One of the perks of writing the QuiltWoman.com Blog is being able to talk to a lot of terrific quilters, designers, business people, etc. Just recently, I had the great pleasure of talking with one of QuiltWoman.com’s designers, Anne Wiens (pronounced Weens). Her design business is called Sweetgrass Creative Designs. Before relating our conversation, let me just say, take any mental image you have of a quilt designer and toss it away. Anne simply doesn’t fit the mold.
On the air with Anne
Let’s start with what Anne does for a living, her background is in radio. She is the program director and on air announcer for radio stations KSEN-AM and KZIN-FM in Shelby, Montana. Anne started out in the days of vinyl and has seen radio technology progress to the point where everything, especially the music, is all on computers. I asked her if her stations stream over the Internet. The answer was “Yes!” I’m going to tune in one day so I can say to my friends “That DJ and I are on a first name basis!”
Montana loves Quilters!
Shelby, the town where Anne lives, is located on the Montana plains. It has a population of 2500 people, but somehow manages to support two fabric stores. I hoping Anne doesn’t support them single-handedly. I think not, after talking to her it sounds like there are quite a number of quilters out on the Montana plains. In fact, Anne told me there are 10 fabric stores within a 100 mile radius of Shelby. If only all of us could be so lucky. All I can figure is the entire populace quilts all winter long. Anne confirmed this, and told me they quilt in the other seasons too!
In the beginning…
Like many of us, Anne started sewing in high school. She comes from a long line of needle-women and grew up knitting, crocheting, doing cross stitch, needle point, etc. She was making all her clothes by the time she was in High school and remarked that “they looked like it.” Anne distinctly recalls learning how to make a bound buttonhole for a wool coat (it took a whole week), a skill she has yet to use. But she still remembers how. And during these high-school-attending-buttonhole-making years, she taught herself, yes taught herself, how to quilt. Anne readily admits she would have avoided a lot of mistakes if she had asked one of her older, more experienced relatives for help.
Not only has Anne been quilting from an early age, she has also been designing from the beginning. The first quilting book she owned was “101 Patchwork Patterns” by Ruby S. McKim. It was and still is printed in black and white. That meant she had to pick out fabric colors herself. Those of us used to living in the today’s color-filled world (glossy publications, EQ6, the Internet) would be hard pressed to have to pick out EVERY single color in a quilt ourselves. Anne remembers the first block she designed was actually a mistake. She was trying to draft a block she had seen, and instead of the intended block, ended up with something that looked like a tulip. Yes, she has been discovering “design opportunities” from the beginning.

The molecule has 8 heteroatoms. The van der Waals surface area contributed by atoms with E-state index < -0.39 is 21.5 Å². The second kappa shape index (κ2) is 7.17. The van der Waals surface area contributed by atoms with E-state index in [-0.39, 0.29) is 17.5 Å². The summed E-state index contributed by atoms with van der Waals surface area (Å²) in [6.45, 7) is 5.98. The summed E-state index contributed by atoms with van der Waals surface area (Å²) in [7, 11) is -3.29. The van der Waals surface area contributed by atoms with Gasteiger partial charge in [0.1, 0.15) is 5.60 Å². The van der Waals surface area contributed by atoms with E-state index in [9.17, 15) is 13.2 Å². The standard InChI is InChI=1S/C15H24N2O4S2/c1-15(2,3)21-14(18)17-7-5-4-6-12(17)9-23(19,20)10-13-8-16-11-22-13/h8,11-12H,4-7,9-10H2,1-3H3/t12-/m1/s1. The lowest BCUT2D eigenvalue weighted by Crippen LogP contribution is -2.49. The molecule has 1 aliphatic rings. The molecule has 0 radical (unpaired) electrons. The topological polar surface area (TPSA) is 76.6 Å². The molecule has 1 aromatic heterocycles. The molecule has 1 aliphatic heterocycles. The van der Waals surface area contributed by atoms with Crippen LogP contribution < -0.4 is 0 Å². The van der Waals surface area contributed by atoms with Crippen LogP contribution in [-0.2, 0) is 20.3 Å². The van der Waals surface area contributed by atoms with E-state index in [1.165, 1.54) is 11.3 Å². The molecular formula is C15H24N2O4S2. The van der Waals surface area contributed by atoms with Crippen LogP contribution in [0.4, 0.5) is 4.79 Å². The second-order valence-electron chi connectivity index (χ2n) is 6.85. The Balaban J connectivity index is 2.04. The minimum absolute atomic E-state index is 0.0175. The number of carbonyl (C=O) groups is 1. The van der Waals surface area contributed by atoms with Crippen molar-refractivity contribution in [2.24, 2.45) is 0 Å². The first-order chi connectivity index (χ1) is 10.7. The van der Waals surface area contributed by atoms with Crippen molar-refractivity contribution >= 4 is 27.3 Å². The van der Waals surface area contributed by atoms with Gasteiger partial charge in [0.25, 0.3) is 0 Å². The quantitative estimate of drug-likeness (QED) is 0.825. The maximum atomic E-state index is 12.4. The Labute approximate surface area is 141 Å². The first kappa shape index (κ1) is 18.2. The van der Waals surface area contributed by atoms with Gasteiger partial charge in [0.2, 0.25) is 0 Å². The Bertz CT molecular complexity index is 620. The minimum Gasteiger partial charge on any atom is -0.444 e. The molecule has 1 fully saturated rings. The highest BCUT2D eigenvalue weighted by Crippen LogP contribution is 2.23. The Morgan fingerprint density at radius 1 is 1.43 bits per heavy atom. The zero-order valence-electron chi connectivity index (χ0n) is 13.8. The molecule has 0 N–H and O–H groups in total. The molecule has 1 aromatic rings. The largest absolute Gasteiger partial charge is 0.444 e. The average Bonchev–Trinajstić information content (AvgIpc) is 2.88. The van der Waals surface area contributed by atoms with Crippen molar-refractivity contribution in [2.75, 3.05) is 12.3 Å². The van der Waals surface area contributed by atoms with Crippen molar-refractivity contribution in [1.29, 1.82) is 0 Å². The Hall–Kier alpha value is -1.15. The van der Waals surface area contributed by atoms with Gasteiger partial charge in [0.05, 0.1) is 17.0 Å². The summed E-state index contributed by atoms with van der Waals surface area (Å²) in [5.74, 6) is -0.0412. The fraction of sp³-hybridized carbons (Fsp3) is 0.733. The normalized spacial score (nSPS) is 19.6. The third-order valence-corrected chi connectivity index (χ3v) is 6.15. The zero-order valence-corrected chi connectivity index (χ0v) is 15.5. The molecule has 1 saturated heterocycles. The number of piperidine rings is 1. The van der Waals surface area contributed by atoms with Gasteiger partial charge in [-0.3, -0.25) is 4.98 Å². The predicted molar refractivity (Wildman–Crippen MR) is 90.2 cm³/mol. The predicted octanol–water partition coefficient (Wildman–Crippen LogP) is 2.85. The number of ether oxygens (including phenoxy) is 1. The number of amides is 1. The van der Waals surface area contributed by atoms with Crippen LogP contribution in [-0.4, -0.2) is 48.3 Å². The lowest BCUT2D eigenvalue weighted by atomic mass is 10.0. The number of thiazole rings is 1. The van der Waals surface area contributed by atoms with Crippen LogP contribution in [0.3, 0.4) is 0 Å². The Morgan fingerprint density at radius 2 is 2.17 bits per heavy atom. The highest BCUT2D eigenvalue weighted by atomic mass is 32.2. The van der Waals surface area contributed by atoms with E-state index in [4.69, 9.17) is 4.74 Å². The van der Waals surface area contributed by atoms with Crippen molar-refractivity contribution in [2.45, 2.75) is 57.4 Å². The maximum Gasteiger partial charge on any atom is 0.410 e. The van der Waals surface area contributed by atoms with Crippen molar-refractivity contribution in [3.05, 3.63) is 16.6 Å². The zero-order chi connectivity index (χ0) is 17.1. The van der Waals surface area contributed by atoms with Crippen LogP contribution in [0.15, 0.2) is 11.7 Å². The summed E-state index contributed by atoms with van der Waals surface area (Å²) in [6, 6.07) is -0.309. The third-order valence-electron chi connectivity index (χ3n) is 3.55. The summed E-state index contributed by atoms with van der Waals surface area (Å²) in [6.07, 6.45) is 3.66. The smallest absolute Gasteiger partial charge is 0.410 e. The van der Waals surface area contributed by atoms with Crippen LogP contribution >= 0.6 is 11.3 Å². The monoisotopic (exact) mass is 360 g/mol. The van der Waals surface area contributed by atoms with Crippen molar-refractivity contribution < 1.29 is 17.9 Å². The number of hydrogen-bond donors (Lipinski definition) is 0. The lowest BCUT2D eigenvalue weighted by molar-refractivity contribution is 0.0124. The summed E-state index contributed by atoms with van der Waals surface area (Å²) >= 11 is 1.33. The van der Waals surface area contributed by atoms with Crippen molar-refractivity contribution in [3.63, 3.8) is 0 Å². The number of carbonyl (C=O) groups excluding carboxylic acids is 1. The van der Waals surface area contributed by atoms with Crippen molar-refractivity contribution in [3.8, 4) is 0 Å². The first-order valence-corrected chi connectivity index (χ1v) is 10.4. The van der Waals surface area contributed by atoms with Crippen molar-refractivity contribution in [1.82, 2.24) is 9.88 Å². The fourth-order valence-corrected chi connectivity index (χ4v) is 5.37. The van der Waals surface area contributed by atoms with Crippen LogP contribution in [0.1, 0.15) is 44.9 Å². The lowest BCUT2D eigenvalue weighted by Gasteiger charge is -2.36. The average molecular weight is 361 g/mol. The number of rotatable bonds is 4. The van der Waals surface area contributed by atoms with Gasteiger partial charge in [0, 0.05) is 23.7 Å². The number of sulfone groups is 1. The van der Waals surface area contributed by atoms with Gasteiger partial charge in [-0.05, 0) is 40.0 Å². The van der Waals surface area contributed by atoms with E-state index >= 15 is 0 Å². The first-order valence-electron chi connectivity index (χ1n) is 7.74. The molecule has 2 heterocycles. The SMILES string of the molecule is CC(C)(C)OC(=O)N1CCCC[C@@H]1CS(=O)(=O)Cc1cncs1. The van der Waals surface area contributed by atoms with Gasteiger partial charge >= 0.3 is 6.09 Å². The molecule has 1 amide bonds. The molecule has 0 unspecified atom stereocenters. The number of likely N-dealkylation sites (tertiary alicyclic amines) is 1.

Where do designs come from?
Let’s jump to the present. I asked Anne what inspires her. She remembers reading a book about copy writing. It stated “think of a lot of ideas and throw out the bad ones”. That’s a concept she’s embraced. She carries a book around with her everywhere to jot ideas down as they come to her. She’ll pick up color choices from the world around her. For example, she was driving past a car sales lot, spotted a row of cars and thought “That would be a good color scheme for a quilt.”
Anne says as a designer it is fun to see what others do with her patterns. In fact, if you have made one of her patterns, she’d love to have a picture of it to put in her on-line quilt gallery at www.sweetgrassdesigns.com.
Besides designing, Anne also loves to teach (she’s available!!!). The third Saturday in May is International Quilters Day (formerly National Quilters Day) and Anne has been hosting a celebratory class annually since 1999. Every year she has designed a twin size quilt top that can be assembled in a day. The class participants show up early with their pieces already cut out (hopefully!), eat a catered breakfast, sew, get a catered lunch, sew, sew, and sew, and by the end of the day have a finished quilt top. In fact Connections was the project at the 2009 class. Mahjongg and Prairie Window were also Quilters Day quilts. Patterns for all are available at QuiltWoman.com. Anne is also proud of the fact that after having taught in quilt shops for 19 years, her classes are more than just classes. She shares tools and techniques that can help any and all quilters.
Do Radio and Quilting mix?
Finally, coming back around to her background in radio, I couldn’t resist asking if she had ever been tempted to start a podcast or broadcast a quilting radio show. Anne remarked that she hasn’t, seeing that quilting is such a visual hobby. But she has been interviewed on radio shows, and had to keep in mind that her audience was the general public and not a group of quilters. Not everyone knows what a half-square triangle is. And isn’t that a shame.
UPDATE: In the process of fact checking this blog posting, I e-mailed Anne a question. In her reply she mentioned that she was currently on the air. I tuned in via the magic of the Internet and sure enough, there she was. Anne then asked via e-mail if I wanted to make a request! This was way too cool. So from Western New York, I e-mailed a request for a Bob Seger song (am I dating myself here?) to Shelby, Montana. And sure enough, I got it. So yes, I can now say “That DJ and I are on a first name basis AND she played my song request.” I love this job!